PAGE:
A recent article in the Georgetown Law Review argues that the consequences of having a criminal record can outstrip any penalty imposed by criminal law, and that fact gives prosecutors additional power – effectively serving as substitutes for a criminal conviction, as a source of leverage, as a way to circumvent the requirements of criminal procedure, as a means of achieving deterrence or retribution, or as a way to promote their own public policy preferences.

“Spotlight” on mental health services

The Boston Globe “Spotlight” team takes on the failures of the mental health care system in a recent article, succinctly titled “Families failed by a broken mental health care system often have no one to call but police.” The article focusses on issues around suicide, and “suicide by cop” incidents, and points out that in Massachusetts, where the suicide rate has long been lower than in most other states, the total number of suicides per year grew 47 percent from 2003 to 2012, from 424 to 624. Most occurred in a mental heath care vacuum: Two-thirds of Massachusetts residents who killed themselves in 2012 weren’t receiving any treatment, according to the Department of Public Health, though multiple studies have found that 88 to 90 percent of people who commit suicide have a diagnosable and potentially treatable mental condition.

Juvenile LWOP after “Montgomery”

An excellent article in the Denver Post discusses the political struggle to deal with juveniles sentenced to LWOP in adult court before Montgomery v. Louisiana, where the Supreme Court ruled in 2012  that those sentenced as teenagers to mandatory life imprisonment for murder must have a chance to argue that they should be released from prison. (Described here). The Denver Post examines both the politics and the personal costs for the prisoners, now adults, and the families of the victims.

Fair Punishment Project Report

The “Fair Punishment Project” has published a report on the relationship between individual prosecutors and the frequency and validity of death penalty convictions in particular jurisdictions in the US. Titled “How Overzealous Personalities Drive The Death Penalty,” the report concludes:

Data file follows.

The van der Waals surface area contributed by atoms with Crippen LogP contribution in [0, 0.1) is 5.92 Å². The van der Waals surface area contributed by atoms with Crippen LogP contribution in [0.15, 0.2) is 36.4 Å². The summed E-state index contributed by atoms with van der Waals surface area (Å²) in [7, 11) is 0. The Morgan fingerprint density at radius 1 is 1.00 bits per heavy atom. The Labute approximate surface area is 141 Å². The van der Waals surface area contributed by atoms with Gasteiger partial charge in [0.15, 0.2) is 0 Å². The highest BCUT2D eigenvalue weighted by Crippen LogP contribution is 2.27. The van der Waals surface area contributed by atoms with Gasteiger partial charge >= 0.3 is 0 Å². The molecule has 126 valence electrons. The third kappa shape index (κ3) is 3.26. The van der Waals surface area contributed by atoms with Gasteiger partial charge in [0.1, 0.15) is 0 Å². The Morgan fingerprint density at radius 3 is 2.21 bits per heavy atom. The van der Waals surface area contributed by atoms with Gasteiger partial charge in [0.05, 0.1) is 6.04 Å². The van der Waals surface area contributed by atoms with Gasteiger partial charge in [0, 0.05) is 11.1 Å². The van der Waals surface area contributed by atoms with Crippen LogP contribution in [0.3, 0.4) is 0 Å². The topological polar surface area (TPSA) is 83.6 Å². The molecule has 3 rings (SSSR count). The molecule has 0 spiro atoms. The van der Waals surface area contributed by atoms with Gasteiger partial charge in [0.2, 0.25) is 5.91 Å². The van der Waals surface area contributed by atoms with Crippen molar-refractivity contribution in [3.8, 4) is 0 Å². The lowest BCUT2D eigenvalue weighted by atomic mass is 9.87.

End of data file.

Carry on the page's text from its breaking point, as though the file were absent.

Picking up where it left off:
“There have always been a tiny handful of prosecutors who pursue death sentences with fervor, and without regard for fairness and accuracy. America’s ve deadliest prosecutors—Joe Freeman Britt, Bob Macy, Donnie Myers, Lynne Abraham and Johnny Holmes—epitomize this over-aggressive and reckless style of prosecution. But this personality-driven feature of the death penalty is visible in other states too, including among prosecutors who continue to seek the death penalty today. These prosecutors are evidence that the application of the death penalty is—and always has been—less about the circumstances of the offense or the characteristics of the person who committed the crime, and more a function of the personality and predilections of the local prosecutors entrusted with the power to seek the ultimate punishment. Their overzealous pursuit of the death penalty does not accurately re ect America’s growing skepticism of the death penalty, nor is it representative of local constituencies that are more attached to the death penalty. It better re ects the lack of meaningful controls on prosecutorial discretion and a lack of consequences for their illegal or unethical behavior. In fact, death sentencing trends in these counties before and after these individuals served as prosecutors demonstrate that these individuals drove these counties to become extreme outliers in their use of the death penalty, and that these counties saw dramatic reductions in capital verdicts as soon as these individual actors were out of the picture. This overzealous, personality-driven, win-at-all-costs pursuit of punishment seriously undermines the legitimacy of the death penalty today.”